Well how cool is this? The British government will be funding research into using jet turbines as onboard generators for electric vehicles. The U.K.’s Technology Strategy Board awarded $1.8 million in funding to Jaguar-Land Rover, Bladon Jets and SR Drives. The turbine-based range extender will use a small jet turbine capable of burning a wide range of fuels to generate electricity to extend the range of electric vehicles.
Although it sounds about as practicable as using a blowtorch to get inside a gumball machine, there are number advantages in using an axial-flow micro turbine, e.g. a jet engine. They can be manufactured to be very compact in size, be light weight, and at low cost. Using a turbine for primary drive systems in personal vehicles has proven unrealistic due to a lack of low-end torque, noise, expense, and high fuel consumption. But using a small axial-flow micro turbine to provide on-board recharging of electric batteries appears to be a legitimate solution.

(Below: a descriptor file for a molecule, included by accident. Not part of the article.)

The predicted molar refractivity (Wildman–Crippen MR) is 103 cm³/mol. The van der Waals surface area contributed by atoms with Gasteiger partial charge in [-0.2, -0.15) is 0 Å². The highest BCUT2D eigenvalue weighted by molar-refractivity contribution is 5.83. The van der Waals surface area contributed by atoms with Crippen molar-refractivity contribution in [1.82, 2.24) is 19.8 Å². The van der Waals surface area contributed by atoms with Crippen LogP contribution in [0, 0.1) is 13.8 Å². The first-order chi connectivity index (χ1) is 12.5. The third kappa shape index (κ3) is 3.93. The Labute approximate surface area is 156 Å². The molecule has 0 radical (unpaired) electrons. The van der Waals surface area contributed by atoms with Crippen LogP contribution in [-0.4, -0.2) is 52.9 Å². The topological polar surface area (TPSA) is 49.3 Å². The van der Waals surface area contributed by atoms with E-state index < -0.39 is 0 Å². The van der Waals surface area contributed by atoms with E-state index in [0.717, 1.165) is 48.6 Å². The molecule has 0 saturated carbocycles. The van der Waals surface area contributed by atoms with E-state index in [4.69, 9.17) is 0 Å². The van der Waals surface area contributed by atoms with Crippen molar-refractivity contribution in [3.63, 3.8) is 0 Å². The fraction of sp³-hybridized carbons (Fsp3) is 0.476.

Like a number of car manufacturers, the Rover Company, Jaguar-Land Rover’s predecessor, experimented in jet-powered cars in the 1950s. Rover built a car called the JET1, the first ever jet-powered passenger car. It was capable of 88 mph at 50,000 rpm, and could run on gasoline, kerosene, or diesel. The JET1 concept generated a race car developed with the BRM Formula One team that the great Graham Hill co-drove at the 24 Hours of Le Mans that could top out at 142 mph. Although the technology sort-of worked on a track, it proved too inefficient and expensive for production-car use.
Fast forward to today, and the consortium of British companies behind the micro-turbine tech says it can save up to 220 pounds over a gasoline-powered range-extending piston engine, like the engine used in the upcoming Chevy Volt. Not only will using a turbine cut weight, but it will also cut CO2 emissions slightly. The developer of the micro turbine, Bladon Jets, says a suitable turbine is just 5 percent of the size, weight and parts count of a typical piston engine.
The technology isn’t expected to make it into road-going cars for another 5 to 15 years, but it’s still a pretty cool idea.